Friday, October 20, 2017

*back to business once again: Force and Fraud, A Tale of the Bush, by Ellen Davitt

kindle edition
Clan Destine Press, 2015
originally serialized 1865 in The Australian Journal
244 pp

"Yes, there they were: Force and Fraud, contending with each other -- the two crimes, which so often unite in the destruction of mankind, now striving for the mastery." 

High marks for this book, which has a dual significance:  since it is most likely that it is the first work of crime fiction written in Australia, that also makes it the first work of crime fiction written by an Australian woman.

Author Ellen Davitt (1812-1879) neé Heseltine, was born in Yorkshire. According to Kate Watson in her Women Writing Crime Fiction, 1860-1880, Davitt, who would later become Anthony Trollope's sister-in-law, "spent her early life in the United Kingdom."  She married her husband Arthur in 1845; by 1847 the two were in Ireland where Arthur served as an "inspector of schools" and Ellen taught drawing for three years at Dublin's Irish National Board's Model School for Girls. They emigrated to Melbourne, arriving in 1854, where Arthur had been appointed as the principal of the Model and Normal Schools and Ellen took a job as the "Superintendent of the female pupils and trainees." Arthur died in 1860 while Ellen went on to take several different positions in schools in Victoria. Watson notes that Ellen Davit was a "progressive, proto-feminist figure" who
"refused the role of a conventionally subservient woman, confined to the domestic sphere." (160) 
There is a full biography of Ellen Davitt  at Design and Art Australia Online for readers who want to know more about the author.

Force and Fraud first appeared in Volume 1, issue #1 of The Australian Journal: A Weekly Record of Amusing and Instructive Literature, Science and the Arts.  Lucy Sussex, in her book Women Writers and Detectives notes that from the Journal's beginnings, it had a "crime bent," which is obvious by some of the titles listed here in another article by Sussex; its founding editor was also an ex-policeman.  Watson says that Force and Fraud was "pioneering in its status as the first murder mystery in Australia, and the first 'whodunit'," but sadly, Davitt is yet another woman crime writer who has faded into obscurity.  The good news is that, as Derek Parker notes at The culture concept circle, Davitt's "importance to the modern day crime novel" has been recognized by Sisters in Crime Australia, who have "created the annual Davitt Awards to honour Ellen Davitt and foster home grown crime writing talent."

Considering its significance in the history of crime fiction writing, hopefully more mystery/crime readers will become aware of Force and Fraud, which as I said earlier, deserves very high marks. It is not your ordinary whodunit by any stretch -- while the story progresses, it moves from the bush to small towns to the city of Melbourne, and there's even a brief bit at sea as a ship makes its through a treacherous reef.  These parts of Australia of the time are represented well here; the sense of place is so strong that I could picture it in my mind while reading. The actual story revolves around a young woman, Flora McAlpin, whose father ("a relic of the feudal ages")  is murdered and whose fiancé Herbert Lindsey  is jailed for the crime. He, of course, protests his innocence,  but the weight of the evidence is so strong against him that even he gets the picture.   However, while Lindsey awaits trial in jail, we are made privy to the machinations of the true culprit, suspected by no one.  He's a pretty nasty piece of work and it's pretty obvious from the beginning that he's got a hand in it all, but watching everything unravel is the best part of the book.  There's also a bit of a literary angle going on here, captured in one scene in particular where  Mr. Stewart the jail chaplain opens a book "by chance," after deciding that Lindsey, "the delicately minded young man" could "never have committed murder."  The book happens to be Thomas Hood's poems about Eugene Aram; the point made is as he realizes that "all murderers had not been branded ruffians," something worth remembering as the story progresses to its end.  One more thing that I feel strongly about in this novel is the characterizations, which are unbelievably  realistic and move from lower to upper classes and everything in between.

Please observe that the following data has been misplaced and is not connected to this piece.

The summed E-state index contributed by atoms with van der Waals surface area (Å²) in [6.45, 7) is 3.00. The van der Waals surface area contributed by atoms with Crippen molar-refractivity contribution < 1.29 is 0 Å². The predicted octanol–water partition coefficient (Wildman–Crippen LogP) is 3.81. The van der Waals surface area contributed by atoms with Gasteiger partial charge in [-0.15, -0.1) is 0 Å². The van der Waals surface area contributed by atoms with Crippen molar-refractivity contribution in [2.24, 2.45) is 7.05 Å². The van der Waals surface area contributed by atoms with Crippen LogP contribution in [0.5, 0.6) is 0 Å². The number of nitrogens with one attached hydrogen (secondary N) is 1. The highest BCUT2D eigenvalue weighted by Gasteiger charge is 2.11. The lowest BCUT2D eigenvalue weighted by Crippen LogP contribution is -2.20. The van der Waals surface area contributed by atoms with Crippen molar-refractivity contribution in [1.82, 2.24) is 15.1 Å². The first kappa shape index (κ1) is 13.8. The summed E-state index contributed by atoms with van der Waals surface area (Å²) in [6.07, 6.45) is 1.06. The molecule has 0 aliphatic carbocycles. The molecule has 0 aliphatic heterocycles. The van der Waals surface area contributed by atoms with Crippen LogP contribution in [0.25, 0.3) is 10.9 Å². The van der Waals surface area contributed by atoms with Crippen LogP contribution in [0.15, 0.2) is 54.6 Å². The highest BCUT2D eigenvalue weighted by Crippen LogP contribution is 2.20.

While not all crime readers will immediately run to pick up a copy of Force and Fraud, I particularly enjoyed this one and once I'd started, was reluctant to put it down.  It's a book I can certainly recommend, especially to readers who are interested in the history of crime writing and to others who like me, are heavily  into older crime novels.  It's certainly worth checking out and the bottom line here is that it's also a lot of fun.


  1. I hope you receive this, Nancy

    1. Great; my original post said I admired your perseverance, and that the Australian location made this an interesting read.

    2. Thanks Skye. I don't think you need the email address in the post, though!

      It is a fine novel, for sure.


I don't care what you write, but do be nice about it